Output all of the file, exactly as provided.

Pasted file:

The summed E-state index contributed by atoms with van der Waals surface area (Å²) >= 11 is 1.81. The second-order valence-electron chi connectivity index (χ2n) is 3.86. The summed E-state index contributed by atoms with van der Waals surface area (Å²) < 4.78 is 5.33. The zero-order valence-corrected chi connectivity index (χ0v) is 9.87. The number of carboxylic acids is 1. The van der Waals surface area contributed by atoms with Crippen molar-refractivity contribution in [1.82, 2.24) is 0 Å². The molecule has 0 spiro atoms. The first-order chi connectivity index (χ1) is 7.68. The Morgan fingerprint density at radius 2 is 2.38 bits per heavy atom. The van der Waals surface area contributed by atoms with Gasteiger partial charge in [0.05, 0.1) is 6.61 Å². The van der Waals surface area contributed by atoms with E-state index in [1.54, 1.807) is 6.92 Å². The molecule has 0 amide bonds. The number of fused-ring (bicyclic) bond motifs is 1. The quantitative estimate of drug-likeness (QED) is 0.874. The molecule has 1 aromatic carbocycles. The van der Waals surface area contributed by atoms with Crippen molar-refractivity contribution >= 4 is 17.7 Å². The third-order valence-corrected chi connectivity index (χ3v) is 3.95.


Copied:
The summed E-state index contributed by atoms with van der Waals surface area (Å²) >= 11 is 1.81. The second-order valence-electron chi connectivity index (χ2n) is 3.86. The summed E-state index contributed by atoms with van der Waals surface area (Å²) < 4.78 is 5.33. The zero-order valence-corrected chi connectivity index (χ0v) is 9.87. The number of carboxylic acids is 1. The van der Waals surface area contributed by atoms with Crippen molar-refractivity contribution in [1.82, 2.24) is 0 Å². The molecule has 0 spiro atoms. The first-order chi connectivity index (χ1) is 7.68. The Morgan fingerprint density at radius 2 is 2.38 bits per heavy atom. The van der Waals surface area contributed by atoms with Gasteiger partial charge in [0.05, 0.1) is 6.61 Å². The van der Waals surface area contributed by atoms with E-state index in [1.54, 1.807) is 6.92 Å². The molecule has 0 amide bonds. The number of fused-ring (bicyclic) bond motifs is 1. The quantitative estimate of drug-likeness (QED) is 0.874. The molecule has 1 aromatic carbocycles. The van der Waals surface area contributed by atoms with Crippen molar-refractivity contribution >= 4 is 17.7 Å². The third-order valence-corrected chi connectivity index (χ3v) is 3.95.